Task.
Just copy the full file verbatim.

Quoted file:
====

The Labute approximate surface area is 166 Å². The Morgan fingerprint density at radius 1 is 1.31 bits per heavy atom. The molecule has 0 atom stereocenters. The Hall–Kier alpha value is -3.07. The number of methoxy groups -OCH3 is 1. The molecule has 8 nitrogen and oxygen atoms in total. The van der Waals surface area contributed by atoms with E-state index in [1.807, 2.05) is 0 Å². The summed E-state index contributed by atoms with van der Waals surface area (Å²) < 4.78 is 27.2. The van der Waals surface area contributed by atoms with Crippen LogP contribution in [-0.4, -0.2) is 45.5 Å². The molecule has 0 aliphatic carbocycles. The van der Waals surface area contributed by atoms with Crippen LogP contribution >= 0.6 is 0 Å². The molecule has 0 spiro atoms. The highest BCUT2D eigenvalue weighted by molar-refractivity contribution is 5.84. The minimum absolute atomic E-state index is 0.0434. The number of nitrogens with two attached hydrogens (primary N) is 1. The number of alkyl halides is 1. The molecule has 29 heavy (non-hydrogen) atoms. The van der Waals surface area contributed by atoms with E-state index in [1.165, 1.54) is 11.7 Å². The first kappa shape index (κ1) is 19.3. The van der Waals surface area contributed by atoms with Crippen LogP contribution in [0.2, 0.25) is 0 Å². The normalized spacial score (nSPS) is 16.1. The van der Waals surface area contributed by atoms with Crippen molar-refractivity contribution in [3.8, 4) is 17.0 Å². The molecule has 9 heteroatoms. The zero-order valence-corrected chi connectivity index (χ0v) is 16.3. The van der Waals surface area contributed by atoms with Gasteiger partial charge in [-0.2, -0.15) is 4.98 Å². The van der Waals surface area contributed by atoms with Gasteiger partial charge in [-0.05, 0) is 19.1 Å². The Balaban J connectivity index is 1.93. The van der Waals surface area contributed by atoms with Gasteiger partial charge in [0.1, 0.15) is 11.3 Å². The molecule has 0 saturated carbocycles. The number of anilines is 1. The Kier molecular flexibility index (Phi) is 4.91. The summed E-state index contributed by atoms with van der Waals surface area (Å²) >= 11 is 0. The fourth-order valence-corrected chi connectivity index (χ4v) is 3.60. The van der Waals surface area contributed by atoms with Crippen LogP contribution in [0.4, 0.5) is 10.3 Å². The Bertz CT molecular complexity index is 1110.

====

The Labute approximate surface area is 166 Å². The Morgan fingerprint density at radius 1 is 1.31 bits per heavy atom. The molecule has 0 atom stereocenters. The Hall–Kier alpha value is -3.07. The number of methoxy groups -OCH3 is 1. The molecule has 8 nitrogen and oxygen atoms in total. The van der Waals surface area contributed by atoms with E-state index in [1.807, 2.05) is 0 Å². The summed E-state index contributed by atoms with van der Waals surface area (Å²) < 4.78 is 27.2. The van der Waals surface area contributed by atoms with Crippen LogP contribution in [-0.4, -0.2) is 45.5 Å². The molecule has 0 aliphatic carbocycles. The van der Waals surface area contributed by atoms with Crippen LogP contribution >= 0.6 is 0 Å². The molecule has 0 spiro atoms. The highest BCUT2D eigenvalue weighted by molar-refractivity contribution is 5.84. The minimum absolute atomic E-state index is 0.0434. The number of nitrogens with two attached hydrogens (primary N) is 1. The number of alkyl halides is 1. The molecule has 29 heavy (non-hydrogen) atoms. The van der Waals surface area contributed by atoms with E-state index in [1.165, 1.54) is 11.7 Å². The first kappa shape index (κ1) is 19.3. The van der Waals surface area contributed by atoms with Crippen LogP contribution in [0.2, 0.25) is 0 Å². The normalized spacial score (nSPS) is 16.1. The van der Waals surface area contributed by atoms with Crippen molar-refractivity contribution in [3.8, 4) is 17.0 Å². The molecule has 9 heteroatoms. The zero-order valence-corrected chi connectivity index (χ0v) is 16.3. The van der Waals surface area contributed by atoms with Gasteiger partial charge in [-0.2, -0.15) is 4.98 Å². The van der Waals surface area contributed by atoms with Gasteiger partial charge in [-0.05, 0) is 19.1 Å². The Balaban J connectivity index is 1.93. The van der Waals surface area contributed by atoms with Gasteiger partial charge in [0.1, 0.15) is 11.3 Å². The molecule has 0 saturated carbocycles. The number of anilines is 1. The Kier molecular flexibility index (Phi) is 4.91. The summed E-state index contributed by atoms with van der Waals surface area (Å²) >= 11 is 0. The fourth-order valence-corrected chi connectivity index (χ4v) is 3.60. The van der Waals surface area contributed by atoms with Crippen LogP contribution in [0.4, 0.5) is 10.3 Å². The Bertz CT molecular complexity index is 1110.